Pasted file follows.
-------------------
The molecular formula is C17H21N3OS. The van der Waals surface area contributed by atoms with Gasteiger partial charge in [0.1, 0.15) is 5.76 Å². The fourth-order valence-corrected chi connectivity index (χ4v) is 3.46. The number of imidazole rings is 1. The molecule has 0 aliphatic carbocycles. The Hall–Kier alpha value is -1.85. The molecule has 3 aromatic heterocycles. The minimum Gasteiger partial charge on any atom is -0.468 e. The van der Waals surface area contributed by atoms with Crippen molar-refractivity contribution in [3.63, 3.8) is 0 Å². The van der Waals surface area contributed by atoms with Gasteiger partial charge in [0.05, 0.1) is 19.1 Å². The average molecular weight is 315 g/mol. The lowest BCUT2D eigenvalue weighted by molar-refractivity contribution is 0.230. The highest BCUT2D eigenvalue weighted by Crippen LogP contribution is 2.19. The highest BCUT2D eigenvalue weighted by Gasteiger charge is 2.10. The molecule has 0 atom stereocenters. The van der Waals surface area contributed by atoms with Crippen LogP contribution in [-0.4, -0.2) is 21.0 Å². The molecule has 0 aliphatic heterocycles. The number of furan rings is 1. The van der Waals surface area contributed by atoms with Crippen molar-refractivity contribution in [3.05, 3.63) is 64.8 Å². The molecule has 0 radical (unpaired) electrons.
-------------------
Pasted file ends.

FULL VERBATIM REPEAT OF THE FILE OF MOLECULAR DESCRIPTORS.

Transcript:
The molecular formula is C17H21N3OS. The van der Waals surface area contributed by atoms with Gasteiger partial charge in [0.1, 0.15) is 5.76 Å². The fourth-order valence-corrected chi connectivity index (χ4v) is 3.46. The number of imidazole rings is 1. The molecule has 0 aliphatic carbocycles. The Hall–Kier alpha value is -1.85. The molecule has 3 aromatic heterocycles. The minimum Gasteiger partial charge on any atom is -0.468 e. The van der Waals surface area contributed by atoms with Crippen molar-refractivity contribution in [3.63, 3.8) is 0 Å². The van der Waals surface area contributed by atoms with Gasteiger partial charge in [0.05, 0.1) is 19.1 Å². The average molecular weight is 315 g/mol. The lowest BCUT2D eigenvalue weighted by molar-refractivity contribution is 0.230. The highest BCUT2D eigenvalue weighted by Crippen LogP contribution is 2.19. The highest BCUT2D eigenvalue weighted by Gasteiger charge is 2.10. The molecule has 0 atom stereocenters. The van der Waals surface area contributed by atoms with Crippen LogP contribution in [-0.4, -0.2) is 21.0 Å². The molecule has 0 aliphatic heterocycles. The number of furan rings is 1. The van der Waals surface area contributed by atoms with Crippen molar-refractivity contribution in [3.05, 3.63) is 64.8 Å². The molecule has 0 radical (unpaired) electrons.